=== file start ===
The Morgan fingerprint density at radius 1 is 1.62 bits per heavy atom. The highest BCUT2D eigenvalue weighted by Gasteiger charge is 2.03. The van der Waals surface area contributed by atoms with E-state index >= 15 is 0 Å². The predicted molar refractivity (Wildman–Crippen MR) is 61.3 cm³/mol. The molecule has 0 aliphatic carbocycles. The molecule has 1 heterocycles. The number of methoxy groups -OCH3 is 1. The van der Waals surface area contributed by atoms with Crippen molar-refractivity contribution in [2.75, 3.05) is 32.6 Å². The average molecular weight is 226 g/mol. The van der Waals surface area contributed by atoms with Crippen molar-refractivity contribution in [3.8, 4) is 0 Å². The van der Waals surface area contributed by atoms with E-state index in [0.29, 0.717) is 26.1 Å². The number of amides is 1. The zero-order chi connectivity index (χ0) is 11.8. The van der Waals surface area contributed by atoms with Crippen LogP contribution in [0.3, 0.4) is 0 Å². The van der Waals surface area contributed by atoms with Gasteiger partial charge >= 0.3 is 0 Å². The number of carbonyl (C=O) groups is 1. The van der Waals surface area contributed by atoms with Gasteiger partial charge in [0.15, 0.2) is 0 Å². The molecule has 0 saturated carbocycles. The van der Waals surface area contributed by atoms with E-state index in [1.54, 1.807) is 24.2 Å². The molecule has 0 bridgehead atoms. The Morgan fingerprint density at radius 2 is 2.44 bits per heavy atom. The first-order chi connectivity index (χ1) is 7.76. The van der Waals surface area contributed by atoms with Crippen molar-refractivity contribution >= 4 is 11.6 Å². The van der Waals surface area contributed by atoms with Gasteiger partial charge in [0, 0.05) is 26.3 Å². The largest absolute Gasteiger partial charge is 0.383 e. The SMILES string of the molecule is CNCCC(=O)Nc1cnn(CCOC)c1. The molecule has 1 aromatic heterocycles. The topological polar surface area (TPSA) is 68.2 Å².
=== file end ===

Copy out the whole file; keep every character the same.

The Morgan fingerprint density at radius 1 is 1.62 bits per heavy atom. The highest BCUT2D eigenvalue weighted by Gasteiger charge is 2.03. The van der Waals surface area contributed by atoms with E-state index >= 15 is 0 Å². The predicted molar refractivity (Wildman–Crippen MR) is 61.3 cm³/mol. The molecule has 0 aliphatic carbocycles. The molecule has 1 heterocycles. The number of methoxy groups -OCH3 is 1. The van der Waals surface area contributed by atoms with Crippen molar-refractivity contribution in [2.75, 3.05) is 32.6 Å². The average molecular weight is 226 g/mol. The van der Waals surface area contributed by atoms with Crippen molar-refractivity contribution in [3.8, 4) is 0 Å². The van der Waals surface area contributed by atoms with E-state index in [0.29, 0.717) is 26.1 Å². The number of amides is 1. The zero-order chi connectivity index (χ0) is 11.8. The van der Waals surface area contributed by atoms with Crippen LogP contribution in [0.3, 0.4) is 0 Å². The van der Waals surface area contributed by atoms with Gasteiger partial charge >= 0.3 is 0 Å². The number of carbonyl (C=O) groups is 1. The van der Waals surface area contributed by atoms with Gasteiger partial charge in [0.15, 0.2) is 0 Å². The molecule has 0 saturated carbocycles. The van der Waals surface area contributed by atoms with E-state index in [1.54, 1.807) is 24.2 Å². The molecule has 0 bridgehead atoms. The Morgan fingerprint density at radius 2 is 2.44 bits per heavy atom. The first-order chi connectivity index (χ1) is 7.76. The van der Waals surface area contributed by atoms with Crippen molar-refractivity contribution >= 4 is 11.6 Å². The van der Waals surface area contributed by atoms with Gasteiger partial charge in [0, 0.05) is 26.3 Å². The largest absolute Gasteiger partial charge is 0.383 e. The SMILES string of the molecule is CNCCC(=O)Nc1cnn(CCOC)c1. The molecule has 1 aromatic heterocycles. The topological polar surface area (TPSA) is 68.2 Å².